Our True Voice are the eyes and ears of the communities that drive the ECID programme.

They are our network of community reporters sharing first-hand accounts of the challenges and solutions of social exclusion.


Communities’ resistance to COVID-19 vaccination

Winani Ngwenya


Reporting topics:
Health, social protection

Tinde Ward 18 in Binga is an example of one of the communities in the country that are resisting being vaccinated for COVID-19 with the reasons for many community members driven by misinformation, lack of information, distrust, and a general disdain for western medicines.

Compared to its neighbours, Zimbabwe has had an organised COVID-19 vaccination programme though lately there have been reports of drug shortages as more and more people come forward to receive their jabs. But that is mostly in urban areas, in the big cities like Bulawayo and Harare.  

At the start of the vaccination programme, in February 2021, President Emmerson Mnangagwa told the nation that there would come a time when those not vaccinated would not get government jobs or even be allowed to board public transport. But people remain unfazed and have not repented of their thoughts about the pandemic itself and subsequently its antidote.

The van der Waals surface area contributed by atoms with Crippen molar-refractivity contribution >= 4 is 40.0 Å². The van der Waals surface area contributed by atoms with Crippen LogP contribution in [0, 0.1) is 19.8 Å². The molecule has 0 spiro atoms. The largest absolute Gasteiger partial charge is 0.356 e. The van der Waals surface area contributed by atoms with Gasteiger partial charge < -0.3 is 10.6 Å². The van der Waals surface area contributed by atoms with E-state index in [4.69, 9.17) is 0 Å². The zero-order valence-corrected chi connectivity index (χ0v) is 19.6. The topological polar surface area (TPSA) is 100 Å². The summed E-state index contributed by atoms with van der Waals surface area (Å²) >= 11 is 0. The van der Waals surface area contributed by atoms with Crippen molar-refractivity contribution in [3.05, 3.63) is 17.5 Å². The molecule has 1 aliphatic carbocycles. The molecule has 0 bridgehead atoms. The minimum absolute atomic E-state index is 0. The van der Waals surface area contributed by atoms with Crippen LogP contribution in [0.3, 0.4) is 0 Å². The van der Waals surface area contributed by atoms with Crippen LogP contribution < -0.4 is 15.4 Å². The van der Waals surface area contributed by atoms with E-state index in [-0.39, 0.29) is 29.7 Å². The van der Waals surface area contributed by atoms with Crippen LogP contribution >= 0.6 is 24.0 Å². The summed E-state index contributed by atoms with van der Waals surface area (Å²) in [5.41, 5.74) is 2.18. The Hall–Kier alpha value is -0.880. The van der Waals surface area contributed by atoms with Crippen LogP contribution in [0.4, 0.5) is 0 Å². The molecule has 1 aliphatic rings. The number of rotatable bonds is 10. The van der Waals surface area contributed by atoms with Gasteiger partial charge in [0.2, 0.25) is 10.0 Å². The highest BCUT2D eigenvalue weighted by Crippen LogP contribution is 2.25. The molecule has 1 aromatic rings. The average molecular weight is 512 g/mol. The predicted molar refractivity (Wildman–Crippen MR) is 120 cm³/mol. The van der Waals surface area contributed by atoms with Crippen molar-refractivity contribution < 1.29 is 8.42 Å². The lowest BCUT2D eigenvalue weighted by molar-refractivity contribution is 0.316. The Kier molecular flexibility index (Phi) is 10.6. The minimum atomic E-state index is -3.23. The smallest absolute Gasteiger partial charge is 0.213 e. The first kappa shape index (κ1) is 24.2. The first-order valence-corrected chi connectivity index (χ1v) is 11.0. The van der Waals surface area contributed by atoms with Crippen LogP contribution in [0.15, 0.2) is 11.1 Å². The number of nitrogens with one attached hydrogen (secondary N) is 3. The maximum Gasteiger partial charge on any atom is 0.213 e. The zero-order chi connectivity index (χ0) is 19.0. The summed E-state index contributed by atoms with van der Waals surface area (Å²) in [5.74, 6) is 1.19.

Many in Tinde say they have not seen or heard of anyone who has contracted the coronavirus or who has died from its infection. They allege that they have only heard of such on the radio and TV. They are not happy that the vaccination programme appears mandatory as people working in public areas even their local storekeeper has to be vaccinated.

Soldiers maintained locked regulations by moving about communities dispersing crowds and enforcing social distancing protocols but Tinde community says the soldiers never gave them any updates on infections or deaths in their ward.

This article was written by ECID’s Community Engagement Officer Michito in co-production with Our True Voice community reporter, Winani Ngwenya, who was reporting on this issue in her community.